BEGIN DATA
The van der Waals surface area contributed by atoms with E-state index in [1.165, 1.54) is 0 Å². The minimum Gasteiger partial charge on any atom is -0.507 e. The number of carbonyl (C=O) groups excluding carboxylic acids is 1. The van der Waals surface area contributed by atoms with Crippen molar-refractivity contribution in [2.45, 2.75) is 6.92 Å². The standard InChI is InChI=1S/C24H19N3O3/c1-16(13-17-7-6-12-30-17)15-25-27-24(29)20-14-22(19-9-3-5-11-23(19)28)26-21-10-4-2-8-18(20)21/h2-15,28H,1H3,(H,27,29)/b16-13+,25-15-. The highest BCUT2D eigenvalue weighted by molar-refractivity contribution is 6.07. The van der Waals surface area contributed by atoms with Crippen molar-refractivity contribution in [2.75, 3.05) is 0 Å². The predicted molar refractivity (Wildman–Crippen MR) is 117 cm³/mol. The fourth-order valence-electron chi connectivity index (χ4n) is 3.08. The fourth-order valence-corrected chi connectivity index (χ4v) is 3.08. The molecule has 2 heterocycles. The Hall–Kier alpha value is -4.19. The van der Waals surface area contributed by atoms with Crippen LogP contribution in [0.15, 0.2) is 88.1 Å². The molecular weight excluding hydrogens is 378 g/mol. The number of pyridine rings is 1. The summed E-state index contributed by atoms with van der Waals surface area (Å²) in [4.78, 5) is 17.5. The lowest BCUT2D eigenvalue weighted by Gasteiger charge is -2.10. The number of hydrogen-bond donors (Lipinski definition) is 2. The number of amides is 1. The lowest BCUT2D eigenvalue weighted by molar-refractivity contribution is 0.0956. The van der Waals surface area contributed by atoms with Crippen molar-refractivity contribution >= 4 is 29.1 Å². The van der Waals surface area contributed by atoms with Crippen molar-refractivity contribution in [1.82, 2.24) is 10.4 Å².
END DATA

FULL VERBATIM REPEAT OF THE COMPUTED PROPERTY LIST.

The van der Waals surface area contributed by atoms with E-state index in [1.165, 1.54) is 0 Å². The minimum Gasteiger partial charge on any atom is -0.507 e. The number of carbonyl (C=O) groups excluding carboxylic acids is 1. The van der Waals surface area contributed by atoms with Crippen molar-refractivity contribution in [2.45, 2.75) is 6.92 Å². The standard InChI is InChI=1S/C24H19N3O3/c1-16(13-17-7-6-12-30-17)15-25-27-24(29)20-14-22(19-9-3-5-11-23(19)28)26-21-10-4-2-8-18(20)21/h2-15,28H,1H3,(H,27,29)/b16-13+,25-15-. The highest BCUT2D eigenvalue weighted by molar-refractivity contribution is 6.07. The van der Waals surface area contributed by atoms with Crippen molar-refractivity contribution in [2.75, 3.05) is 0 Å². The predicted molar refractivity (Wildman–Crippen MR) is 117 cm³/mol. The fourth-order valence-electron chi connectivity index (χ4n) is 3.08. The fourth-order valence-corrected chi connectivity index (χ4v) is 3.08. The molecule has 2 heterocycles. The Hall–Kier alpha value is -4.19. The van der Waals surface area contributed by atoms with Crippen LogP contribution in [0.15, 0.2) is 88.1 Å². The molecular weight excluding hydrogens is 378 g/mol. The number of pyridine rings is 1. The summed E-state index contributed by atoms with van der Waals surface area (Å²) in [4.78, 5) is 17.5. The lowest BCUT2D eigenvalue weighted by Gasteiger charge is -2.10. The number of hydrogen-bond donors (Lipinski definition) is 2. The number of amides is 1. The lowest BCUT2D eigenvalue weighted by molar-refractivity contribution is 0.0956. The van der Waals surface area contributed by atoms with Crippen molar-refractivity contribution >= 4 is 29.1 Å². The van der Waals surface area contributed by atoms with Crippen molar-refractivity contribution in [1.82, 2.24) is 10.4 Å².